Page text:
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Chapter 2

ChapterChapter Two ADMS 1000 Two The Economic Context.docx

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York University
Administrative Studies
ADMS 1000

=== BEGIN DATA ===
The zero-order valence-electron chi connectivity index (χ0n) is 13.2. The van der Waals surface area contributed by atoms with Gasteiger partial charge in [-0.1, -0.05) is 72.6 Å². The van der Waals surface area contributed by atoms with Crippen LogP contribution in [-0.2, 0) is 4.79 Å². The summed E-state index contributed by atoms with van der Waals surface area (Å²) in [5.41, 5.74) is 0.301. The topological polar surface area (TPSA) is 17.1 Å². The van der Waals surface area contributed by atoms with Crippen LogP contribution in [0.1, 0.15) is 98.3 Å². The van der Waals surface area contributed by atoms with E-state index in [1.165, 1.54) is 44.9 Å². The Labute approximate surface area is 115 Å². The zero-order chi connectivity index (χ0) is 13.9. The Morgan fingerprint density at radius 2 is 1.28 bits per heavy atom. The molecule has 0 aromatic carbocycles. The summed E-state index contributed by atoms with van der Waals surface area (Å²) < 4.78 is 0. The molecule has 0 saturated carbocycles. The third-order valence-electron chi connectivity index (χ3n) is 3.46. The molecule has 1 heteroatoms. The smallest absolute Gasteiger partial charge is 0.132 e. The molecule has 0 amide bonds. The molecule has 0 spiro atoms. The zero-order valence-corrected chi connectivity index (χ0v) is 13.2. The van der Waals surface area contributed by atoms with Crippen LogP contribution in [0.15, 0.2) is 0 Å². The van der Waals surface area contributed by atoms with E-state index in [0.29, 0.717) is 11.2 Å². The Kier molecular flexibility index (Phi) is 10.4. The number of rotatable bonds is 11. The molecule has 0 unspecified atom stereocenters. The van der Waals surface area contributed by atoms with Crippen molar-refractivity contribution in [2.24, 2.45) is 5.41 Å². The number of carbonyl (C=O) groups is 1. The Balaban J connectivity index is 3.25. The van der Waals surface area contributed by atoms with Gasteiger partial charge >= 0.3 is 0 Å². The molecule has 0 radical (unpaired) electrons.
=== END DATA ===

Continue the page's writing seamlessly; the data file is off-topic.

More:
ADMS1000 {Chapter 2} The Economic Context Jan 15th, 2013 Business: an organization that produces or sells goods or services in an effort to make a profit Profit: the remains after a business’s expenses have been subtracted from its revenues  Reward owners of businesses for taking the risks involved in investing their time and money o Encana Corp (6.3 Billion) o Canadian Wheat Board (5.7 Billion) o Canadian Natural Resources Ltd. (4.9 Billion) Non-for-profit organization: use the funds (profits) they generate to provide services to the public  Charities  Hospitals  Government  Schools  Labour unions agencies Economic System: the method used to allocate a nation’s resources among its citizens  How businesses function is largely built around the economic system in the country they operate in  Economic systems differ around the world in terms of who owns and controls these resources Types of Economic Systems Command Economies: reliance on a centralized government that owns all or the majority of the factors of production to make all or most of production and allocation decisions  Communism: government owns and operates  Socialism: government owns and operates a all sources of production select number of major industries o Marx envisioned people to contribute o People have more of a say of their professions according to their abilities and receive but most work for government compensation based on their needs o Extensive public welfare = high taxes o Once society matured governments would be unnecessary and workers would eventually gain direct ownership Market Economies Market: mechanism for exchange between the buyers and sellers of a particular good or service  B2B and B2C transactions take place with minimal government intervention  Buyers and sellers enjoy freedom of choice o How to price products o Where to work o Who to buy from  Input market: firms buy resources from  Output market: firms supply goods and households, households supply those services in response to demand on the resources part of the households o Households have people, people have/own the factors of production o Input and output markets create a circular flow that relies on each other.  Capitalism: the political basis for free market economy is in capitalism, allowing private ownership of the factors of production and encourages entrepreneurship by offering profits as incentive Mixed Market Economies: features the characteristics of both command and market economies  Privatization: converting government o i.e. as a result of recessions, enterprises into privately owned government intervention in the companies economic system in an attempt to stabilize ithigher deficits  Nationalization: converting private firms into government-owned firms and more government control of business activity Canadian Market Economy Demand: willingness and ability of buyers to purchase a product or service Supply: willingness and ability of producers to offer a good or service for sale The law of demand states buyers will purchase (demand) more of a product as its price drops. The law of supply states that producers will offer (supply) more for sale as the price rises.  The equilibrium point is the “right combination” of price charged and quantity supplied to optimize profits. Private enterprise: allows individuals to pursue their own interests with minimal government restriction by: 1) Private property: ownership of 3) Profits: appeal of profits leads some resources used to create wealth is in people to paths of entrepreneurship, hands of individuals anticipated profits gives individuals 2) Freedom of choice: you can sell your choices in what to purchase labour to any employer you choose, 4) Competition: profits motivate what products you buy, etc. individuals, competition motivates them to operate efficiently Competition: occurs when two or more businesses view for same resources or customers  Advantage over competition through selling product cheaper while still earning profit, forcing businesses to make products better or cheaper Degrees of Competition Perfect competition  Industry that only has a handful of very  Small firms but man of them large sellers  Identical products  Fierce competition, actions of one  Buyers and sellers know price others oligarchy affects the others pay in the market  As opposed to competing on price,  Easy to enter or leave market similar firms compete through  Prices set by supply and demand, no advertising ONE firm powerful enough to dictate  Entry into market difficult because large o Canadian wheat farming = good capital is needed to compete example of perfect competition o Firms able to stay oligopolistic Monopolistic Competition o Automobile, rubber, and steel  Fewer firms but still many buyers industry examples o Globalization trend predicts  Sellers try to make their product seem at least slightly different from those of their more global oligopolies Monopoly competitors(through different brand names like Tide and Cheer)  Only one producer  Complete control over price of product  Businesses may be large or small, relatively easy to enter and leave market  The only thing controlling prices are the  Small businesses are able to compete demands for product with larger businesses  Competition Act forbids most  Slight product differentiation allows monopolies sellers some control of pricing  Natural monopoly: cases where it’s more cost efficient for production to be concentrated (i.e. provincial electrical utilities) Oligopoly Factors of production: basic resources that a country’s businesses use to produce goods and services 1) Labour: mental and physical 4) Natural Resources: physical capabilities represented by the resources of a nation human resources that work for a a. Land company b. Water 2) Capital: funds needed to start a c. Mineral deposits business